By Jonathan Ismail, SMEEC Programs Administrator
Summer can be an interesting time at South Mountain. While the desert is beautiful, temperatures are high; our visitor center has more limited hours and a different menu of programming. With fewer guests and program participants during the hot summer months, we investigated ways to increase our overall impact and embarked on an entirely new type of program this summer: offsite outreach presentations at libraries, community centers and other childcare facilities.
I was initially a little intimidated by this task because I think of South Mountain as a wondrous place. How do I capture the colors, smells and sounds of the desert to share offsite? Can I really do justice to such a remarkable landscape? However, we knew that our presentations would fit a unique niche: not truly entertainment, nor replicating a formal school lesson. Finding ways to make our program special, while capturing the magic of the desert and without live animals or plants from our Sonoran desert landscape, was a unique challenge.
Working with our wonderful team here at SMEEC, and with input from colleagues in our education department at Phoenix Zoo, we investigated a number of promising themes: plant and animal superheroes of the desert, the saguaro as a cactus hotel and more. After many drafts, we settled on “Sun and Saguaros” as our theme, connecting the ideas of plant and animal adaptations with solar energy. The sun is an important resource in the desert, yet too much sun can be a bad thing – how do plants and animals adapt to our unique environment?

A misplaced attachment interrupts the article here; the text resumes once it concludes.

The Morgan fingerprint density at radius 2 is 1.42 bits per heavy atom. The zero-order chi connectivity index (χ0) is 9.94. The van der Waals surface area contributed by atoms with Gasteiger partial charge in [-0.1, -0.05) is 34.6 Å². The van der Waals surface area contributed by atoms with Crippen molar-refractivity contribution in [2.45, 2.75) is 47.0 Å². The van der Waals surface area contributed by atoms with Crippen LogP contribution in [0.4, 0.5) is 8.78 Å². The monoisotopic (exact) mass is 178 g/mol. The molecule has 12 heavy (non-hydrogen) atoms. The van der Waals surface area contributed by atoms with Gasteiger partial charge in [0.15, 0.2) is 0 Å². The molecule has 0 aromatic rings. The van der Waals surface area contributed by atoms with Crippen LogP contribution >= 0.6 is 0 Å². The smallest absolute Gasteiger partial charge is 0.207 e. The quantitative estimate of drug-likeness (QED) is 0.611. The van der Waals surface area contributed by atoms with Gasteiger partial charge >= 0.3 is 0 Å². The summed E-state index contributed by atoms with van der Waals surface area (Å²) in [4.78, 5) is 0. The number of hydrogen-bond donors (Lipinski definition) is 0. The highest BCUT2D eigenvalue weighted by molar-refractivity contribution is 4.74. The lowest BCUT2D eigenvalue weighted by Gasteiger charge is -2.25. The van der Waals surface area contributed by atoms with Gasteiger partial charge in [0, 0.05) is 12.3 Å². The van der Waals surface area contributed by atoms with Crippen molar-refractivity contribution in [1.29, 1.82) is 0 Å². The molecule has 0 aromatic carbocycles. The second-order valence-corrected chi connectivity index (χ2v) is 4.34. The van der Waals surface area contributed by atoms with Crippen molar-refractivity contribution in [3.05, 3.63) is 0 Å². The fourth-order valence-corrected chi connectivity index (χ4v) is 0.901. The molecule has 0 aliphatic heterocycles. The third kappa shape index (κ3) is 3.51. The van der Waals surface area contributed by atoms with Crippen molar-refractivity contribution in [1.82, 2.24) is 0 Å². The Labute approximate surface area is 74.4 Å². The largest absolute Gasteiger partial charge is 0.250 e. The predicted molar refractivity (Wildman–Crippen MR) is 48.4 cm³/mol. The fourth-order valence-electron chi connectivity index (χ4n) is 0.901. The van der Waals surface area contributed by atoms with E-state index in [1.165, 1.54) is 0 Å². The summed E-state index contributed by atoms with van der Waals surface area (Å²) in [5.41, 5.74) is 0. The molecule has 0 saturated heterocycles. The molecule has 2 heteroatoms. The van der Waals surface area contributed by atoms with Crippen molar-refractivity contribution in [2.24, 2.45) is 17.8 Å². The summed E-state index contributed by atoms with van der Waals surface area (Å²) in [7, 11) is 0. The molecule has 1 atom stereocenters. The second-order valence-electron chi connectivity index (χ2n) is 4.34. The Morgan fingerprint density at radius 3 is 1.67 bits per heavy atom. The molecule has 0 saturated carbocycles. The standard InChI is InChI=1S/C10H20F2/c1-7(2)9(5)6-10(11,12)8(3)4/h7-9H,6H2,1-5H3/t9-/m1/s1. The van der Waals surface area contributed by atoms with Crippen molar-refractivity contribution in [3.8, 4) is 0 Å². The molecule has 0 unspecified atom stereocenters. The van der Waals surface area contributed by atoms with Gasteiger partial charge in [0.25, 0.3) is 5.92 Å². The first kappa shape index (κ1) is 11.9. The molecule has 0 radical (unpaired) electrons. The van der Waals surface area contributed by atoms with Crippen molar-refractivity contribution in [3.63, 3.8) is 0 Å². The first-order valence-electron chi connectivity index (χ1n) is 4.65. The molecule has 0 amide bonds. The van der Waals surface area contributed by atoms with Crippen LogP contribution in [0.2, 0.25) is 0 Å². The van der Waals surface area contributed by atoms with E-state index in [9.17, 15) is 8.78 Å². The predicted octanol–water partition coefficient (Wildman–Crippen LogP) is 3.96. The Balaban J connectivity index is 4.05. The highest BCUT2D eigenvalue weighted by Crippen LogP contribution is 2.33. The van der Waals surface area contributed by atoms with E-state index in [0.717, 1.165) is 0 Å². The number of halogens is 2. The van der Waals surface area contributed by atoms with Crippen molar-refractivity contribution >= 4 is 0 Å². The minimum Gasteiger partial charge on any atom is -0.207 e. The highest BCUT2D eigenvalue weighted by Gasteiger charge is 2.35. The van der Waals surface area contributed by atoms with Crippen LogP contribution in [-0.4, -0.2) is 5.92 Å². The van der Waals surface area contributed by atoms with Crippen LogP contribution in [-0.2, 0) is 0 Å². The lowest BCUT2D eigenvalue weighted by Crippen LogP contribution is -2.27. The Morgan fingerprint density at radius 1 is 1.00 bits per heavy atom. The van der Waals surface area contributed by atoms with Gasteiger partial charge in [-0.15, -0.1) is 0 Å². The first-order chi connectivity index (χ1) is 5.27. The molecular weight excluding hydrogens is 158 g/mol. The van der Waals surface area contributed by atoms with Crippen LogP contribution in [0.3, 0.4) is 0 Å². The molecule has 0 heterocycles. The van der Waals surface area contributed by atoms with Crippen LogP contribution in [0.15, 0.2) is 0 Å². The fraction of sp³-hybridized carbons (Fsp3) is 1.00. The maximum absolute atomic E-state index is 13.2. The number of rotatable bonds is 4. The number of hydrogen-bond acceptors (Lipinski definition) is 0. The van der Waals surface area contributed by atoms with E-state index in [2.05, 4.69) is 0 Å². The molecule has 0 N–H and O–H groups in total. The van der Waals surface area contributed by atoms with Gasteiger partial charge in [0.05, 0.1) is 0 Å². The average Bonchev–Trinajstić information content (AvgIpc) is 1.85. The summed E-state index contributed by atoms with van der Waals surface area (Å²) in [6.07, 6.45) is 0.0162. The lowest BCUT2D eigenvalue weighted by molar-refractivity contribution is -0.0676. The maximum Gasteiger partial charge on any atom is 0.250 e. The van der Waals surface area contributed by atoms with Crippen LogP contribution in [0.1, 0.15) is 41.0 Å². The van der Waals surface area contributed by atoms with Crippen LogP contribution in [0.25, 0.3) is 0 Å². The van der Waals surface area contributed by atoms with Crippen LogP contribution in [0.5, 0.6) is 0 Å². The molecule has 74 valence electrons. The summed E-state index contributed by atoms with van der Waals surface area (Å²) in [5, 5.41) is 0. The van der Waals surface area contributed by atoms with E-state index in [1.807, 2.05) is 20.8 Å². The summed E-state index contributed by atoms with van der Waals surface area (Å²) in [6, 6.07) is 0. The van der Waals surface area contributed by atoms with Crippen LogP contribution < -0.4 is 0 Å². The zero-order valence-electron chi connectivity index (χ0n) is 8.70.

We incorporated a nifty “solar cricket” – a toy resembling these humble insects with a solar panel on its back – to demonstrate how the sun is a source of energy: When exposed to sunlight, the cricket moves and can be manipulated demonstrate the effects of shade and different environments upon movement. This outdoor exploration, in tandem with lots of photos and biofacts (animal and plant artifacts), helped convey complex scientific concepts to over 300 youth this summer.
It was interesting to observe how different audiences interacted with our message. Throughout the Valley (we presented from Glendale to Chandler) youth had different ideas, plenty of knowledge and understandable misconceptions about the Sonoran Desert. Our South Mountain Environmental Education Center team has learned lots from our first summer of outreach, and eager to improve programs to reach even more youth next year!